There are always many, many complexities to these type of deals, and especially with Neymar’s former club Santos potentially having a sell-on clause and many other factors such as loyalty fees, bonuses, agent fees and more.

PSG chairman Nasser al Khelaifi will have plenty of work to do to get this deal done and there are also reports in Spain that the Qatari government could enter into a separate agreement to pay Neymar his wages.

That said, under the FFP rules, one thing to remember is key: clubs have to bring in what they are spending but they can still make losses of up to $34.9 million per season under the current rules.

With PSG owned by a company which is essentially the State of Qatar, UEFA will automatically investigate a team where 30 percent or more of their revenue is supplied by a company linked to the owner. PSG have already been sanctioned heavily in the past with huge fines, restrictions on how many players can play in a UCL season and having their spending capped in 2014-15.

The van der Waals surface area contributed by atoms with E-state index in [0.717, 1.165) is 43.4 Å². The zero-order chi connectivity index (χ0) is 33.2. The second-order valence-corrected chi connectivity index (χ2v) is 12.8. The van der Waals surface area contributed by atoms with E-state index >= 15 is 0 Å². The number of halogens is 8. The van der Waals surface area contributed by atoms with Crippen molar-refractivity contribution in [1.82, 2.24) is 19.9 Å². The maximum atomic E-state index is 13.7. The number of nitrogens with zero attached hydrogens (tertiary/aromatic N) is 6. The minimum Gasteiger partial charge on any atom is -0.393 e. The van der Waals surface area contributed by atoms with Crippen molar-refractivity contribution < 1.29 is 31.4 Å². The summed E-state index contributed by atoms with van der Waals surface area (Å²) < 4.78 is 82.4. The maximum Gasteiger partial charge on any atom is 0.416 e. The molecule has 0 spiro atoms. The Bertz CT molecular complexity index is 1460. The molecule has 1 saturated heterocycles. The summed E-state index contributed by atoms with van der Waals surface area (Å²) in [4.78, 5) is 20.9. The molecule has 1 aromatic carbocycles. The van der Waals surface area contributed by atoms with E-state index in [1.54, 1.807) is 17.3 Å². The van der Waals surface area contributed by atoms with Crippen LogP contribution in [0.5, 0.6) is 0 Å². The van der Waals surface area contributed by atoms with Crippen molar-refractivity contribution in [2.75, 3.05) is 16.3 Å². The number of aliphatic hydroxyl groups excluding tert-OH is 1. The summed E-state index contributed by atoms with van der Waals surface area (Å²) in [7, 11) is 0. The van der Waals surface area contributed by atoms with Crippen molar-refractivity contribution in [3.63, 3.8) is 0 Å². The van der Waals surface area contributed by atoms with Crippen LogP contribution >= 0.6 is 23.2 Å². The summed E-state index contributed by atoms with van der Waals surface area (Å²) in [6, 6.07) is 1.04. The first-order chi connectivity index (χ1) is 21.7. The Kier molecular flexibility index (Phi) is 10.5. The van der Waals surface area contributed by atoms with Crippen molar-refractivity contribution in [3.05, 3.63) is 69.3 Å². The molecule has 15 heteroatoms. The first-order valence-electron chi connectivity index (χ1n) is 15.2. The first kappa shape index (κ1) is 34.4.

It is likely PSG’s Qatari owners, Oryx Qatar Sports Investments, will have alternative revenue from sponsors and commercial deals already lined up to help deal with the issues Neymar’s arrival could have in terms of FFP.

These sums are huge and the complexity of this deal is obvious, but if Neymar did join PSG then his marketability would surely see them recoup plenty of cash in other ways.

Therein lies the golden rule to all of this: you have to speculate to accumulate.

Somehow PSG believe this transfer fee and Neymar’s wages would be money well spent. Whether or not that is the case we will have to wait and see, but the answer is that this deal could happen, even under the rigid restrictions of FFP.